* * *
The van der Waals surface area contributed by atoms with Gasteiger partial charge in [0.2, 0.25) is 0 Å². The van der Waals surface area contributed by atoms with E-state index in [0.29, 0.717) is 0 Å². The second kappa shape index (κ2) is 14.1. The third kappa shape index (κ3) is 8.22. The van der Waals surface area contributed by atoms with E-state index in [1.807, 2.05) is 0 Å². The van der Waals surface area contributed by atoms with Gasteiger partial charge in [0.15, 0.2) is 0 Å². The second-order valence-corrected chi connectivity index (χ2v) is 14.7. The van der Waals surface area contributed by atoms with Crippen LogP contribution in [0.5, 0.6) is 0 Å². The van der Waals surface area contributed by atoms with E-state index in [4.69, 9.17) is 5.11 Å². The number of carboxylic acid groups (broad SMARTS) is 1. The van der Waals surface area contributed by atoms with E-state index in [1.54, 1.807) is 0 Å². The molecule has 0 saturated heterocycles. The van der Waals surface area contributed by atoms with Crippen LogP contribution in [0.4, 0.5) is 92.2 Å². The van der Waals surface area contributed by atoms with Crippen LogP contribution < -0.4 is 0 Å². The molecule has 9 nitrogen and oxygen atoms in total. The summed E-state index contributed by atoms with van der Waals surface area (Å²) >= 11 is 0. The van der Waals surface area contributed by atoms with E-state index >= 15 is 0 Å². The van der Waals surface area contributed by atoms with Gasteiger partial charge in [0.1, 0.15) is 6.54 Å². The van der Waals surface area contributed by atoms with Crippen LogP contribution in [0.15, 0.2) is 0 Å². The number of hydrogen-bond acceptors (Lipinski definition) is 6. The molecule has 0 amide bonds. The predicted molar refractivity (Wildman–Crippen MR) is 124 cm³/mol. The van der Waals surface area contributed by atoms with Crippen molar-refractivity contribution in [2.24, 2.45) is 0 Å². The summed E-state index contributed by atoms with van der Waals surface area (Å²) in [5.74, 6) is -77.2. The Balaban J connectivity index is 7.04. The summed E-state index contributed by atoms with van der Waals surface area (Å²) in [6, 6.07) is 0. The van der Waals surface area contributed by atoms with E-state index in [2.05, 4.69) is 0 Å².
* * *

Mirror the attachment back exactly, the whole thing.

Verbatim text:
The van der Waals surface area contributed by atoms with Gasteiger partial charge in [0.2, 0.25) is 0 Å². The van der Waals surface area contributed by atoms with E-state index in [0.29, 0.717) is 0 Å². The second kappa shape index (κ2) is 14.1. The third kappa shape index (κ3) is 8.22. The van der Waals surface area contributed by atoms with E-state index in [1.807, 2.05) is 0 Å². The van der Waals surface area contributed by atoms with Gasteiger partial charge in [0.15, 0.2) is 0 Å². The second-order valence-corrected chi connectivity index (χ2v) is 14.7. The van der Waals surface area contributed by atoms with Crippen LogP contribution in [0.5, 0.6) is 0 Å². The van der Waals surface area contributed by atoms with E-state index in [4.69, 9.17) is 5.11 Å². The number of carboxylic acid groups (broad SMARTS) is 1. The van der Waals surface area contributed by atoms with E-state index in [1.54, 1.807) is 0 Å². The molecule has 0 saturated heterocycles. The van der Waals surface area contributed by atoms with Crippen LogP contribution in [0.4, 0.5) is 92.2 Å². The van der Waals surface area contributed by atoms with Crippen LogP contribution < -0.4 is 0 Å². The molecule has 9 nitrogen and oxygen atoms in total. The summed E-state index contributed by atoms with van der Waals surface area (Å²) >= 11 is 0. The van der Waals surface area contributed by atoms with E-state index >= 15 is 0 Å². The van der Waals surface area contributed by atoms with Gasteiger partial charge in [0.1, 0.15) is 6.54 Å². The van der Waals surface area contributed by atoms with Crippen LogP contribution in [0.15, 0.2) is 0 Å². The number of hydrogen-bond acceptors (Lipinski definition) is 6. The molecule has 0 amide bonds. The predicted molar refractivity (Wildman–Crippen MR) is 124 cm³/mol. The van der Waals surface area contributed by atoms with Crippen molar-refractivity contribution in [2.24, 2.45) is 0 Å². The summed E-state index contributed by atoms with van der Waals surface area (Å²) in [5.74, 6) is -77.2. The Balaban J connectivity index is 7.04. The summed E-state index contributed by atoms with van der Waals surface area (Å²) in [6, 6.07) is 0. The van der Waals surface area contributed by atoms with E-state index in [2.05, 4.69) is 0 Å².